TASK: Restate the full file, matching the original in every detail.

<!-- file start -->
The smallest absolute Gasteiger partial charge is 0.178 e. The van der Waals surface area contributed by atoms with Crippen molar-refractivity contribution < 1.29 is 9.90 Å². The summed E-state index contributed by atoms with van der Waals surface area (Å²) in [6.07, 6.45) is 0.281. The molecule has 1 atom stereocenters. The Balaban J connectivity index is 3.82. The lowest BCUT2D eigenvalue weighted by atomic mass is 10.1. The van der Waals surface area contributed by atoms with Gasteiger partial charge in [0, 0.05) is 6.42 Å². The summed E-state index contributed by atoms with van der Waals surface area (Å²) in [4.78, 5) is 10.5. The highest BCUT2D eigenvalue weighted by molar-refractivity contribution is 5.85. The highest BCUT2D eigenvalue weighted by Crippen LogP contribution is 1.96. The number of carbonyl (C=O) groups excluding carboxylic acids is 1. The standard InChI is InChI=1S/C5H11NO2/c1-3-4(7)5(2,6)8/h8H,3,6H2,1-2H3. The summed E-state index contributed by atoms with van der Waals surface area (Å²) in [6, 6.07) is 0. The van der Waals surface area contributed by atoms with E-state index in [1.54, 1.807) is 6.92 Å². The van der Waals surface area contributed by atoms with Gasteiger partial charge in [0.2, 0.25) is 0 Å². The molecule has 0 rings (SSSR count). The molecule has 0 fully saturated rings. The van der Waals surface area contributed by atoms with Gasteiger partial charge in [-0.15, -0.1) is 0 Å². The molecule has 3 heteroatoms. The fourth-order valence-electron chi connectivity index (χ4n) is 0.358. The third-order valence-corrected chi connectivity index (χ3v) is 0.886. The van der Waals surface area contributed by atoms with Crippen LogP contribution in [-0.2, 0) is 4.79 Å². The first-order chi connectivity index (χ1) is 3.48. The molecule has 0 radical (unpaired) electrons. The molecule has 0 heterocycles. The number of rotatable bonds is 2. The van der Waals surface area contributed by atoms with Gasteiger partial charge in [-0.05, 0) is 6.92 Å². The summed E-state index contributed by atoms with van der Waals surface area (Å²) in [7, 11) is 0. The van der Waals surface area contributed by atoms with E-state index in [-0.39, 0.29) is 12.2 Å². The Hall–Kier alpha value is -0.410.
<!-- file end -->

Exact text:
The smallest absolute Gasteiger partial charge is 0.178 e. The van der Waals surface area contributed by atoms with Crippen molar-refractivity contribution < 1.29 is 9.90 Å². The summed E-state index contributed by atoms with van der Waals surface area (Å²) in [6.07, 6.45) is 0.281. The molecule has 1 atom stereocenters. The Balaban J connectivity index is 3.82. The lowest BCUT2D eigenvalue weighted by atomic mass is 10.1. The van der Waals surface area contributed by atoms with Gasteiger partial charge in [0, 0.05) is 6.42 Å². The summed E-state index contributed by atoms with van der Waals surface area (Å²) in [4.78, 5) is 10.5. The highest BCUT2D eigenvalue weighted by molar-refractivity contribution is 5.85. The highest BCUT2D eigenvalue weighted by Crippen LogP contribution is 1.96. The number of carbonyl (C=O) groups excluding carboxylic acids is 1. The standard InChI is InChI=1S/C5H11NO2/c1-3-4(7)5(2,6)8/h8H,3,6H2,1-2H3. The summed E-state index contributed by atoms with van der Waals surface area (Å²) in [6, 6.07) is 0. The van der Waals surface area contributed by atoms with E-state index in [1.54, 1.807) is 6.92 Å². The van der Waals surface area contributed by atoms with Gasteiger partial charge in [0.2, 0.25) is 0 Å². The molecule has 0 rings (SSSR count). The molecule has 0 fully saturated rings. The van der Waals surface area contributed by atoms with Gasteiger partial charge in [-0.15, -0.1) is 0 Å². The molecule has 3 heteroatoms. The fourth-order valence-electron chi connectivity index (χ4n) is 0.358. The third-order valence-corrected chi connectivity index (χ3v) is 0.886. The van der Waals surface area contributed by atoms with Crippen LogP contribution in [-0.2, 0) is 4.79 Å². The first-order chi connectivity index (χ1) is 3.48. The molecule has 0 radical (unpaired) electrons. The molecule has 0 heterocycles. The number of rotatable bonds is 2. The van der Waals surface area contributed by atoms with Gasteiger partial charge in [-0.05, 0) is 6.92 Å². The summed E-state index contributed by atoms with van der Waals surface area (Å²) in [7, 11) is 0. The van der Waals surface area contributed by atoms with E-state index in [-0.39, 0.29) is 12.2 Å². The Hall–Kier alpha value is -0.410.